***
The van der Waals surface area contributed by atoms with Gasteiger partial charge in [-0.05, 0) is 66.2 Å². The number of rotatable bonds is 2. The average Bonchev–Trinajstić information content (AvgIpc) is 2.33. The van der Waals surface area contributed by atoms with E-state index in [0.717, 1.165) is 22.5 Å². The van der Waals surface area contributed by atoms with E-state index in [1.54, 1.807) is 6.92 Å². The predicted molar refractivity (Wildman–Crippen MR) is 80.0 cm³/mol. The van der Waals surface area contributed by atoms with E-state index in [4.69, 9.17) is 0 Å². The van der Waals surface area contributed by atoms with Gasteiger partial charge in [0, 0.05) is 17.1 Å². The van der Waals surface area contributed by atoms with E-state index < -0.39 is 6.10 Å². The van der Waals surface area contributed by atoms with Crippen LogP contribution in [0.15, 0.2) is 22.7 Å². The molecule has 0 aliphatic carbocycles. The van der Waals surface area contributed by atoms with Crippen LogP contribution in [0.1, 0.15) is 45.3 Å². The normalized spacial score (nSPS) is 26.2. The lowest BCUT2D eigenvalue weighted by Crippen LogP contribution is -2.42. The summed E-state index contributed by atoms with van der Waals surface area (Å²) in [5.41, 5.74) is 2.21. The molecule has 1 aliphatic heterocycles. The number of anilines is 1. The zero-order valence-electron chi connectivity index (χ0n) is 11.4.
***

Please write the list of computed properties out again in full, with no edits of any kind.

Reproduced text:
The van der Waals surface area contributed by atoms with Gasteiger partial charge in [-0.05, 0) is 66.2 Å². The number of rotatable bonds is 2. The average Bonchev–Trinajstić information content (AvgIpc) is 2.33. The van der Waals surface area contributed by atoms with E-state index in [0.717, 1.165) is 22.5 Å². The van der Waals surface area contributed by atoms with E-state index in [1.54, 1.807) is 6.92 Å². The predicted molar refractivity (Wildman–Crippen MR) is 80.0 cm³/mol. The van der Waals surface area contributed by atoms with E-state index in [4.69, 9.17) is 0 Å². The van der Waals surface area contributed by atoms with Gasteiger partial charge in [0, 0.05) is 17.1 Å². The van der Waals surface area contributed by atoms with E-state index < -0.39 is 6.10 Å². The van der Waals surface area contributed by atoms with Crippen LogP contribution in [0.15, 0.2) is 22.7 Å². The molecule has 0 aliphatic carbocycles. The van der Waals surface area contributed by atoms with Crippen LogP contribution in [0.1, 0.15) is 45.3 Å². The normalized spacial score (nSPS) is 26.2. The lowest BCUT2D eigenvalue weighted by Crippen LogP contribution is -2.42. The summed E-state index contributed by atoms with van der Waals surface area (Å²) in [5.41, 5.74) is 2.21. The molecule has 1 aliphatic heterocycles. The number of anilines is 1. The zero-order valence-electron chi connectivity index (χ0n) is 11.4.